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FEMA Offers Hotel Rooms, But No Room Service, To Sandy Victims

November 6, 2012 at 9:04 AM | by | ()

As was the case in the aftermath of Hurricane Katrina, disaster victims in New York and New Jersey are now being promised temporary government-paid hotel stays, if their housing situation (or lack thereof) warrants it. Though, don't go thinking these folks are headed for The Plaza or anything. At this point, all they care about is a dry, warm bed and a toilet that flushes.

Here's how it works: FEMA agrees to foot the bill for pre-arranged hotel stays that have been assigned to victims by a third party contractor (whose name is Corporate Lodging Consultants, in case you were wondering). The cost of the rooms is set at a fixed rate--the same rate paid for all federal employees who stay in hotels while on business.

The trouble is, even with that cushy government discount, rooms in NYC are still kinda pricey. Like $295/night pricey.

Which is why FEMA is now stipulating that, while eligible victims will indeed receive hotel rooms, the government won't pick up any room service or telephone charges.

Per the article on Reuters, there are currently 34,000 people have been displaced by the storm. Which is a good deal less than the victims of hurricane Katrina, but a tragedy nonetheless.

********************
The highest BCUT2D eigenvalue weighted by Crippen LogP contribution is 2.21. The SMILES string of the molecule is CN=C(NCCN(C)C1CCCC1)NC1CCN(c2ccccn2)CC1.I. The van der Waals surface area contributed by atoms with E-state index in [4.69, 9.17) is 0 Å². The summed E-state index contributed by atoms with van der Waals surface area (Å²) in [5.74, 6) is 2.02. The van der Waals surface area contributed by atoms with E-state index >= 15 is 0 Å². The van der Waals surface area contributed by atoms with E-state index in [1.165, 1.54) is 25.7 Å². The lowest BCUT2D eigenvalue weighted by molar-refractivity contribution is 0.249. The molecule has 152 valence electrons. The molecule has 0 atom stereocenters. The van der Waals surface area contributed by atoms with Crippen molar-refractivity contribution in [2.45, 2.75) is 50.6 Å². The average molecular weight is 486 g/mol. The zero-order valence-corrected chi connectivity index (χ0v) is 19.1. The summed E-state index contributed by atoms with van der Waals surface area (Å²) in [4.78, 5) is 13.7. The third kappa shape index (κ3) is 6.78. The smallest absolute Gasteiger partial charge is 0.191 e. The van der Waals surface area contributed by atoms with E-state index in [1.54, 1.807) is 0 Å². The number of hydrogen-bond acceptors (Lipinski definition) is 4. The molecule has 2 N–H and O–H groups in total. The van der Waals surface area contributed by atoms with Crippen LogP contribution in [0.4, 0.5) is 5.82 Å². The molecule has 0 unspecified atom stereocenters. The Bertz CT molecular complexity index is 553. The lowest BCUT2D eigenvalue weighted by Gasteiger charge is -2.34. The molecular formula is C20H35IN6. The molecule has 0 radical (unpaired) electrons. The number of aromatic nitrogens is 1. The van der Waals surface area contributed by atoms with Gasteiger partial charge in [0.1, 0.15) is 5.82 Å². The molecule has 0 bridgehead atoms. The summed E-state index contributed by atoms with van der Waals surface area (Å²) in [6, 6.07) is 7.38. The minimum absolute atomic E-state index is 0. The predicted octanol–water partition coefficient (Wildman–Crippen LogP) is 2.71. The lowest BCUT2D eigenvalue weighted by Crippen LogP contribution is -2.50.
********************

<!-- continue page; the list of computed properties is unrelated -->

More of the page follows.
Reuters explains:

"Disaster survivors may be eligible to stay in hotel or motel lodging "for a limited period of time" and have the cost of the room and taxes covered by FEMA. Food and charges for telephones, room service and other amenities are not covered."

If you're wondering why there's a photo above of Louis CK with his hair in a side part, it's because we were reminded of a skit we saw this weekend on Saturday Night Live. In it, Bobby Moynihan attempts to check out of his hotel, only to be bombarded with a neverending list of additional charges added onto his bill at the last minute.

At one point, the Front Desk clerk (played by Louis CK) even lists a $119,000 entertainment center charge. We had to chuckle. Though that number is absurdly high, we're no strangers to pesky fees jacking up our hotel bill when we least expect it!

To watch the video, click here.

[Photo: NBC]

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